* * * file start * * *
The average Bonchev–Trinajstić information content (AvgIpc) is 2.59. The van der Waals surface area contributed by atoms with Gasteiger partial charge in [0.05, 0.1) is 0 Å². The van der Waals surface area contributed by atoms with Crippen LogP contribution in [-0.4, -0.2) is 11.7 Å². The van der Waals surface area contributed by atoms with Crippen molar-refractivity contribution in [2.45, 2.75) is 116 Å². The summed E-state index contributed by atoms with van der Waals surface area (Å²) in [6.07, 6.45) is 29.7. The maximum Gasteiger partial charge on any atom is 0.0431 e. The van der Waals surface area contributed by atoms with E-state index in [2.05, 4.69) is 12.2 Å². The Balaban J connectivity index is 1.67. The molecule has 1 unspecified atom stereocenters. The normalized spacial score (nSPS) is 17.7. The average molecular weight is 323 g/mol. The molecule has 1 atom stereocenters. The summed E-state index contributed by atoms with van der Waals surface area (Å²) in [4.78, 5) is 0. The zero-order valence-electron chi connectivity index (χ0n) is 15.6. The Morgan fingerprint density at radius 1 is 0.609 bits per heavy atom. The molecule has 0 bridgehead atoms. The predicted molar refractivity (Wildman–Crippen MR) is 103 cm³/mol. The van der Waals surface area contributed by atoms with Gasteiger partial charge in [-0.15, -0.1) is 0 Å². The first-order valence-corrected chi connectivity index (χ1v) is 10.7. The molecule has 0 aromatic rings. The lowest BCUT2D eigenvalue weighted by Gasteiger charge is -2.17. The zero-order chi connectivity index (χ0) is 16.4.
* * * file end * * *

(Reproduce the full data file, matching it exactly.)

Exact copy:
The average Bonchev–Trinajstić information content (AvgIpc) is 2.59. The van der Waals surface area contributed by atoms with Gasteiger partial charge in [0.05, 0.1) is 0 Å². The van der Waals surface area contributed by atoms with Crippen LogP contribution in [-0.4, -0.2) is 11.7 Å². The van der Waals surface area contributed by atoms with Crippen molar-refractivity contribution in [2.45, 2.75) is 116 Å². The summed E-state index contributed by atoms with van der Waals surface area (Å²) in [6.07, 6.45) is 29.7. The maximum Gasteiger partial charge on any atom is 0.0431 e. The van der Waals surface area contributed by atoms with E-state index in [2.05, 4.69) is 12.2 Å². The Balaban J connectivity index is 1.67. The molecule has 1 unspecified atom stereocenters. The normalized spacial score (nSPS) is 17.7. The average molecular weight is 323 g/mol. The molecule has 1 atom stereocenters. The summed E-state index contributed by atoms with van der Waals surface area (Å²) in [4.78, 5) is 0. The zero-order valence-electron chi connectivity index (χ0n) is 15.6. The Morgan fingerprint density at radius 1 is 0.609 bits per heavy atom. The molecule has 0 bridgehead atoms. The predicted molar refractivity (Wildman–Crippen MR) is 103 cm³/mol. The van der Waals surface area contributed by atoms with Gasteiger partial charge in [-0.15, -0.1) is 0 Å². The first-order valence-corrected chi connectivity index (χ1v) is 10.7. The molecule has 0 aromatic rings. The lowest BCUT2D eigenvalue weighted by Gasteiger charge is -2.17. The zero-order chi connectivity index (χ0) is 16.4.